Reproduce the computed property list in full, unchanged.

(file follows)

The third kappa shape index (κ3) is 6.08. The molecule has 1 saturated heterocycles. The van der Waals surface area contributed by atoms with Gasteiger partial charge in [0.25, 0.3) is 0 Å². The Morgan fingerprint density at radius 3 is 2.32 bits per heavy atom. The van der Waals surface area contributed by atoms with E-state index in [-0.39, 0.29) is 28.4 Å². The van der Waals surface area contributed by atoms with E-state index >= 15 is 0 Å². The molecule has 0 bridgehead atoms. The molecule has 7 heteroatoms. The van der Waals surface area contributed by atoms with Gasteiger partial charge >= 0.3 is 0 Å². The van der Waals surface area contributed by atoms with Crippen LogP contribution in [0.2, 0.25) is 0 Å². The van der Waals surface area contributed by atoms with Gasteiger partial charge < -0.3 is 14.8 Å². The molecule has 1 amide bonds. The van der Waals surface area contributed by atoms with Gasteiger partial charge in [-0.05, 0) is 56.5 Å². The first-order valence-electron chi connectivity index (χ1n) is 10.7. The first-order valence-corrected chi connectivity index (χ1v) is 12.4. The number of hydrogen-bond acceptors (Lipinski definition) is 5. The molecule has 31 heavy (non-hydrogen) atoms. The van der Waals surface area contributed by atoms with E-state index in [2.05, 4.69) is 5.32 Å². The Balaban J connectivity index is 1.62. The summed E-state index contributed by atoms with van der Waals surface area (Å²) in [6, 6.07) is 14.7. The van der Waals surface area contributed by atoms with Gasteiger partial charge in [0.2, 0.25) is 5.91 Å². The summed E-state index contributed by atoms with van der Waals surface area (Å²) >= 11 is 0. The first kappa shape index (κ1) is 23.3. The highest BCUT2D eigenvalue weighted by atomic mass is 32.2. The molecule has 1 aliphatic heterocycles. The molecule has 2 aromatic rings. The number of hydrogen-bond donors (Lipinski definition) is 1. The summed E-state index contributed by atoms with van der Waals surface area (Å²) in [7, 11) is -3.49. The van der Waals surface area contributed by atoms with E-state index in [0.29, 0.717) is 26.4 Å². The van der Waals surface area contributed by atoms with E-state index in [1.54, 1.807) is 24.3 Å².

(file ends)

The third kappa shape index (κ3) is 6.08. The molecule has 1 saturated heterocycles. The van der Waals surface area contributed by atoms with Gasteiger partial charge in [0.25, 0.3) is 0 Å². The Morgan fingerprint density at radius 3 is 2.32 bits per heavy atom. The van der Waals surface area contributed by atoms with E-state index in [-0.39, 0.29) is 28.4 Å². The van der Waals surface area contributed by atoms with E-state index >= 15 is 0 Å². The molecule has 0 bridgehead atoms. The molecule has 7 heteroatoms. The van der Waals surface area contributed by atoms with Gasteiger partial charge >= 0.3 is 0 Å². The van der Waals surface area contributed by atoms with Crippen LogP contribution in [0.2, 0.25) is 0 Å². The van der Waals surface area contributed by atoms with Gasteiger partial charge < -0.3 is 14.8 Å². The molecule has 1 amide bonds. The van der Waals surface area contributed by atoms with Gasteiger partial charge in [-0.05, 0) is 56.5 Å². The first-order valence-electron chi connectivity index (χ1n) is 10.7. The first-order valence-corrected chi connectivity index (χ1v) is 12.4. The number of hydrogen-bond acceptors (Lipinski definition) is 5. The molecule has 31 heavy (non-hydrogen) atoms. The van der Waals surface area contributed by atoms with E-state index in [2.05, 4.69) is 5.32 Å². The Balaban J connectivity index is 1.62. The summed E-state index contributed by atoms with van der Waals surface area (Å²) in [6, 6.07) is 14.7. The van der Waals surface area contributed by atoms with Gasteiger partial charge in [0.2, 0.25) is 5.91 Å². The summed E-state index contributed by atoms with van der Waals surface area (Å²) >= 11 is 0. The first kappa shape index (κ1) is 23.3. The highest BCUT2D eigenvalue weighted by atomic mass is 32.2. The molecule has 1 aliphatic heterocycles. The molecule has 2 aromatic rings. The number of hydrogen-bond donors (Lipinski definition) is 1. The summed E-state index contributed by atoms with van der Waals surface area (Å²) in [7, 11) is -3.49. The van der Waals surface area contributed by atoms with E-state index in [0.29, 0.717) is 26.4 Å². The van der Waals surface area contributed by atoms with E-state index in [1.54, 1.807) is 24.3 Å².